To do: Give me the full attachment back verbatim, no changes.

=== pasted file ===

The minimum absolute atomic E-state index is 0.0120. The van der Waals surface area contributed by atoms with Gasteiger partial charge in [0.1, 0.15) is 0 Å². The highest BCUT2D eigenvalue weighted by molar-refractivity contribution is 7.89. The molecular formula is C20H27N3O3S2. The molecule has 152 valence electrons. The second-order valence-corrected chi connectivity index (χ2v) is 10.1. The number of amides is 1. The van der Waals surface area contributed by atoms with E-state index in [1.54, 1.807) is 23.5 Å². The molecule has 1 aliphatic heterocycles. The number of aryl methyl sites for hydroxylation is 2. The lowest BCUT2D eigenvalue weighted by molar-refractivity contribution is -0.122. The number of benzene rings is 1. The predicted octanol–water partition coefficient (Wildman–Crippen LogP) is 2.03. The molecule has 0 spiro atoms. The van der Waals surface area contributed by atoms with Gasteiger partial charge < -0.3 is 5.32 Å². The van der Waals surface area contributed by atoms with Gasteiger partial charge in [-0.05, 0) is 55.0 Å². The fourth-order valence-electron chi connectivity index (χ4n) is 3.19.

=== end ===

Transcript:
The minimum absolute atomic E-state index is 0.0120. The van der Waals surface area contributed by atoms with Gasteiger partial charge in [0.1, 0.15) is 0 Å². The highest BCUT2D eigenvalue weighted by molar-refractivity contribution is 7.89. The molecular formula is C20H27N3O3S2. The molecule has 152 valence electrons. The second-order valence-corrected chi connectivity index (χ2v) is 10.1. The number of amides is 1. The van der Waals surface area contributed by atoms with E-state index in [1.54, 1.807) is 23.5 Å². The molecule has 1 aliphatic heterocycles. The number of aryl methyl sites for hydroxylation is 2. The lowest BCUT2D eigenvalue weighted by molar-refractivity contribution is -0.122. The number of benzene rings is 1. The predicted octanol–water partition coefficient (Wildman–Crippen LogP) is 2.03. The molecule has 0 spiro atoms. The van der Waals surface area contributed by atoms with Gasteiger partial charge < -0.3 is 5.32 Å². The van der Waals surface area contributed by atoms with Gasteiger partial charge in [-0.05, 0) is 55.0 Å². The fourth-order valence-electron chi connectivity index (χ4n) is 3.19.